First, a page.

Yom Kippur in Australia
Quick FactsYom Kippur is an important Jewish holiday that falls on the 10th day of the month of Tishrei in the Jewish calendar.
|Jom Kippur (Versöhnungstag)||German|
Yom Kippur 2013Saturday, September 14, 2013
Yom Kippur 2014Saturday, October 4, 2014
Note: Jewish holidays begin at sundown the day before the date specified for the holiday.
List of dates for other years
Yom Kippur is a Jewish holiday known as the Day of Atonement. Many Jewish people in Australia spend the day fasting and praying. Its theme centers on atonement and repentance. Yom Kippur is on the 10th day of the month of Tishrei (or Tishri) in the Jewish calendar.
What do people do?
Many Jewish Australians believe that God seals their fate for the coming year on Yom Kippur. Yom Kippur involves fasting, praying and reflection. Some people perform the Kaparot (or Kaparoth) ritual before Yom Kippur. It is a form of atonement and is made using chickens or money. Many Jewish people spend time in the synagogue on this sacred holiday. The fasting lasts for 25 hours and begins on the evening before Yom Kippur. It ends after nightfall on Yom Kippur. Some restrictions can be lifted when a threat of health or life is involved.
Many Jewish communities recite Birkath Hallebanah (the blessing for the moon) prior to Yom Kippur and not after the fast. There are various reasons for this: one of them being the tendency of some congregations to rush it in order to get home. Moreover, Birkath Hallebanah is usually recited after one has tasted some food. Other activities include avoiding perfume, not washing and not wearing leather shoes. Some Jewish Australians may take time off work during this time of the year, as the general restrictions on work, as described for the Sabbath, apply on Yom Kippur.
Yom Kippur is not a federal public holiday in Australia. However, many Jewish businesses, organizations and schools may be closed on this holiday and the streets around synagogues may be busy.
Yom Kippur is often considered the holiest day in the Jewish calendar. Yom Kippur’s origins lie in a ritual purification of the Temple in Jerusalem from any accidental ritual impurities that had occurred in the past year. The Kohen Gadol (high priest) entered the Holy of Holies at the center of the temple on Yom Kippur. It was important that he was spiritually and physically as pure as possible.
Many rituals were carried out to ensure that the Kohen Gadol was pure and that he did not carry any ritual impurities into the Holy of Holies. Yom Kippur became a more somber holiday after the Temple in Jerusalem was destroyed. The Torah calls the day Yom HaKippurim and Leviticus 23:27 decrees a strict prohibition of work and affliction of the soul upon the 10th day of the seventh month, known as Tishrei.
It is customary to wear white on Yom Kippur, which symbolizes purity and calls to mind the promise that one’s sins should be wiped away. Some people of Jewish faith also believe that humans are compared to angels on this day. It is customary to not wear gold jewelry as gold serves as a reminder of sins associated with the golden calf, a story passed down among the Jewish community.
Many Jewish men wear a kittel or sargenes and a tallit on Yom Kippur. A kittel is a simple white robe that is also used as a shroud and is worn by bridegrooms in some Jewish communities. A tallit (tallis, taleysm) is a prayer shawl with tzitzis strings tied through each of the four corners.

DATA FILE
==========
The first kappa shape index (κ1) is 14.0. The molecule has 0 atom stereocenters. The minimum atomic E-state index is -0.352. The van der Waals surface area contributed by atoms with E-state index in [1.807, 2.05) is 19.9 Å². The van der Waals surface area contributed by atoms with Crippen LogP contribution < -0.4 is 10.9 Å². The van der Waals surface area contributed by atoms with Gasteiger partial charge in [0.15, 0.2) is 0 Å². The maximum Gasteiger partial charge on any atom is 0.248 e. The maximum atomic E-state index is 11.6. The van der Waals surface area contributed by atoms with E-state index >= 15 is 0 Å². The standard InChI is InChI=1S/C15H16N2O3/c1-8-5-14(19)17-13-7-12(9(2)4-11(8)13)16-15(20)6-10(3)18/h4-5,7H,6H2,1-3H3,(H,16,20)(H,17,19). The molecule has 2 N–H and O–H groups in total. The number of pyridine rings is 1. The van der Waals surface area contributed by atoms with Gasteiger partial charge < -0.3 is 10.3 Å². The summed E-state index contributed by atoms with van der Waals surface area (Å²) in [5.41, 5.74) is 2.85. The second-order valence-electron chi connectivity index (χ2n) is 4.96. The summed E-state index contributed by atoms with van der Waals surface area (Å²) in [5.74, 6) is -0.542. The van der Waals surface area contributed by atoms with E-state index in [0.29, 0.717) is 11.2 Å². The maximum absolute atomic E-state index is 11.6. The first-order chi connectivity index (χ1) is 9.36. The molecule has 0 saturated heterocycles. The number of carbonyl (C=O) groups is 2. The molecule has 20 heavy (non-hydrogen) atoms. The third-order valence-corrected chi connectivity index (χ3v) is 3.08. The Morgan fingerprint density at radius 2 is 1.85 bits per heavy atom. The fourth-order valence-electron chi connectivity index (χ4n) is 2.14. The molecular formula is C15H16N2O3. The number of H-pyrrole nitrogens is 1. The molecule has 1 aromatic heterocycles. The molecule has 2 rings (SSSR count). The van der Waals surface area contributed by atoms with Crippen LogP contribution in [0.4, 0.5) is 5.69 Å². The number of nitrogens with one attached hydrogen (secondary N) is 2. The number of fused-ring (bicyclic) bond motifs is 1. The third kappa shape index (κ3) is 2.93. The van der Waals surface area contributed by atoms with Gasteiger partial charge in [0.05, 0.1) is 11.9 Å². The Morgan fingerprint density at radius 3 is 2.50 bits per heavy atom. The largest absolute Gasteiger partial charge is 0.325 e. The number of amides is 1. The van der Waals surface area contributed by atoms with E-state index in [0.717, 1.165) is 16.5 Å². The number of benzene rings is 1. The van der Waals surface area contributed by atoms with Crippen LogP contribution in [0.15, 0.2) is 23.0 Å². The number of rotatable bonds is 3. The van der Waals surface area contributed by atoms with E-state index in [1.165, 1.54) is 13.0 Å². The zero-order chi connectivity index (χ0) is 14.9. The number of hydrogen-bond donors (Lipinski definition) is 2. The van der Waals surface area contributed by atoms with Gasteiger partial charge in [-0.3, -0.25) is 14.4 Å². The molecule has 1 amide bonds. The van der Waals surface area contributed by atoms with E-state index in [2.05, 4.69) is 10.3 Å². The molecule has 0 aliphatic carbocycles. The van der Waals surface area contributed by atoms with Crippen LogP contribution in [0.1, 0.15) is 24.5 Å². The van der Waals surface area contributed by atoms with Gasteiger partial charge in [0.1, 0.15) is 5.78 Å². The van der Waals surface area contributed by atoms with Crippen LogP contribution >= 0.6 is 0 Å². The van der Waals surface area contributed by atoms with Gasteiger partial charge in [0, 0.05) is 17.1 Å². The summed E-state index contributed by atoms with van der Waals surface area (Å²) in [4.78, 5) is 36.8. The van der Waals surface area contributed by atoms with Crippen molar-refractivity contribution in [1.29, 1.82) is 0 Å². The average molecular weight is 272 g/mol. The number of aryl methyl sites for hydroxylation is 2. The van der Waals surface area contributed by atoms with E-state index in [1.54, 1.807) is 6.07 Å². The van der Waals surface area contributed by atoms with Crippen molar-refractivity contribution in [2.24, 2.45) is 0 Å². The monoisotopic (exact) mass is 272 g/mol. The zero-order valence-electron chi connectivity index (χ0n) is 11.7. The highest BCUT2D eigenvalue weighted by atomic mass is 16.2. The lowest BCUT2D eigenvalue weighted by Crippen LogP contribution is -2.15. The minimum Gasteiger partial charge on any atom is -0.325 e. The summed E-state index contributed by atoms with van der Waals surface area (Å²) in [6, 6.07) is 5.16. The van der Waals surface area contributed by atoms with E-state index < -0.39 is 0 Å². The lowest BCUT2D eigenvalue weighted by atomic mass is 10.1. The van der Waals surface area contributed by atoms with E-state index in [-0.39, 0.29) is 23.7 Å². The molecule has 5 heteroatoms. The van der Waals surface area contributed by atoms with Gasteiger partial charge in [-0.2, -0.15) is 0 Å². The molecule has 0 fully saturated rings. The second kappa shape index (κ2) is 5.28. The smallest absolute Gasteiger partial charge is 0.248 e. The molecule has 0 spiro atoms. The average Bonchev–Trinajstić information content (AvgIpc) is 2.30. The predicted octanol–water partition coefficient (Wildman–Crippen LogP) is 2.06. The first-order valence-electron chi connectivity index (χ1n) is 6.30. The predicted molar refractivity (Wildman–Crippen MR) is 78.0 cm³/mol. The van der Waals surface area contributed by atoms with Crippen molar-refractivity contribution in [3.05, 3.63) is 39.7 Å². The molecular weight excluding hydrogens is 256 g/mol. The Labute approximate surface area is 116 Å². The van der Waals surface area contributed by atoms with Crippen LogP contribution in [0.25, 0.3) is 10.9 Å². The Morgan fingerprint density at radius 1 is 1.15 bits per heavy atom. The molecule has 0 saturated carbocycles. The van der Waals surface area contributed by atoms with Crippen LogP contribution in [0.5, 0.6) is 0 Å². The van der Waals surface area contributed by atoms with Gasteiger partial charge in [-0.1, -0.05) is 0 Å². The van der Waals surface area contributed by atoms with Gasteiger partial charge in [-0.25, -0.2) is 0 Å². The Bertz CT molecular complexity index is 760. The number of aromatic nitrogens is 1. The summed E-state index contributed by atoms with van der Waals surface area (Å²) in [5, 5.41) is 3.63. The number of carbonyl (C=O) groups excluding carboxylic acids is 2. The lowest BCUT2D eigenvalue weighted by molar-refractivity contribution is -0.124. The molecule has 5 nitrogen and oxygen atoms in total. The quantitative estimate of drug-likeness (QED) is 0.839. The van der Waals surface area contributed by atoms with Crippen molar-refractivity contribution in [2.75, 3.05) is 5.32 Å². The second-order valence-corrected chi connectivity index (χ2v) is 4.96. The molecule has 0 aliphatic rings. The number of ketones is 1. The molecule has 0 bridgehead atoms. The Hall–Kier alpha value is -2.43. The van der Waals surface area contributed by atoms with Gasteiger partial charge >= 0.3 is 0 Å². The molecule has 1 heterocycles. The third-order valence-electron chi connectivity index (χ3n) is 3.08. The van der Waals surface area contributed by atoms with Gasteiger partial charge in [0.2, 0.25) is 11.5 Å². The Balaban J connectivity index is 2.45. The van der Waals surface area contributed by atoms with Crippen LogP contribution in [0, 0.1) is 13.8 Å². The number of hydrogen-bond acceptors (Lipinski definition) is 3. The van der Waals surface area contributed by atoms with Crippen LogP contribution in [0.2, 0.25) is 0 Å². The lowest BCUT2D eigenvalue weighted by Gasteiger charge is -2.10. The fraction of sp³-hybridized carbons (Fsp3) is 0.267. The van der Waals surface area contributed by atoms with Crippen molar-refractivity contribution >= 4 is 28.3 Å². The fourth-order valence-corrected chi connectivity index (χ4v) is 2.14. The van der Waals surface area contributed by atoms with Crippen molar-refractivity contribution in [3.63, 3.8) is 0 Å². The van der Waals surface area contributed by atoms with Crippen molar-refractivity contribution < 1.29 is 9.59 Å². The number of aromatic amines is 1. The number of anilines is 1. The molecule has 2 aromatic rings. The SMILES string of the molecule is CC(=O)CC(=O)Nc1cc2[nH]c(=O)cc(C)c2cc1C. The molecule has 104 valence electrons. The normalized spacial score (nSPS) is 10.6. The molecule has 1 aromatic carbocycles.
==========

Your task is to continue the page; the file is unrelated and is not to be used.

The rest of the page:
About Yom Kippur in other countriesRead more about Yom Kippur.
Yom Kippur ObservancesNote: Jewish holidays begin at sundown the day before the date specified for the holiday.
|Weekday||Date||Year||Name||Holiday type||Where it is observed|
|Sat||Sep 29||1990||Yom Kippur||Jewish holiday|
|Wed||Sep 18||1991||Yom Kippur||Jewish holiday|
|Wed||Oct 7||1992||Yom Kippur||Jewish holiday|
|Sat||Sep 25||1993||Yom Kippur||Jewish holiday|
|Thu||Sep 15||1994||Yom Kippur||Jewish holiday|
|Wed||Oct 4||1995||Yom Kippur||Jewish holiday|
|Mon||Sep 23||1996||Yom Kippur||Jewish holiday|
|Sat||Oct 11||1997||Yom Kippur||Jewish holiday|
|Wed||Sep 30||1998||Yom Kippur||Jewish holiday|
|Mon||Sep 20||1999||Yom Kippur||Jewish holiday|
|Mon||Oct 9||2000||Yom Kippur||Jewish holiday|
|Thu||Sep 27||2001||Yom Kippur||Jewish holiday|
|Mon||Sep 16||2002||Yom Kippur||Jewish holiday|
|Mon||Oct 6||2003||Yom Kippur||Jewish holiday|
|Sat||Sep 25||2004||Yom Kippur||Jewish holiday|
|Thu||Oct 13||2005||Yom Kippur||Jewish holiday|
|Mon||Oct 2||2006||Yom Kippur||Jewish holiday|
|Sat||Sep 22||2007||Yom Kippur||Jewish holiday|
|Thu||Oct 9||2008||Yom Kippur||Jewish holiday|
|Mon||Sep 28||2009||Yom Kippur||Jewish holiday|
|Sat||Sep 18||2010||Yom Kippur||Jewish holiday|
|Sat||Oct 8||2011||Yom Kippur||Jewish holiday|
|Wed||Sep 26||2012||Yom Kippur||Jewish holiday|
|Sat||Sep 14||2013||Yom Kippur||Jewish holiday|
|Sat||Oct 4||2014||Yom Kippur||Jewish holiday|
|Wed||Sep 23||2015||Yom Kippur||Jewish holiday|
|Wed||Oct 12||2016||Yom Kippur||Jewish holiday|
|Sat||Sep 30||2017||Yom Kippur||Jewish holiday|
|Wed||Sep 19||2018||Yom Kippur||Jewish holiday|
|Wed||Oct 9||2019||Yom Kippur||Jewish holiday|
|Mon||Sep 28||2020||Yom Kippur||Jewish holiday|
- Rosh Hashana ―Thursday, September 5, 2013
Other holidays in September 2013 in Australia
- Father's Day ―Sunday, September 1, 2013
- Rosh Hashana ―Thursday, September 5, 2013
- First day of Sukkot ―Thursday, September 19, 2013
- September equinox ―Sunday, September 22, 2013
- Last day of Sukkot ―Wednesday, September 25, 2013
- Shmini Atzeret/Simchat Torah ―Thursday, September 26, 2013
- Queen's Birthday ―Monday, September 30, 2013
- Family & Community Day ―Monday, September 30, 2013
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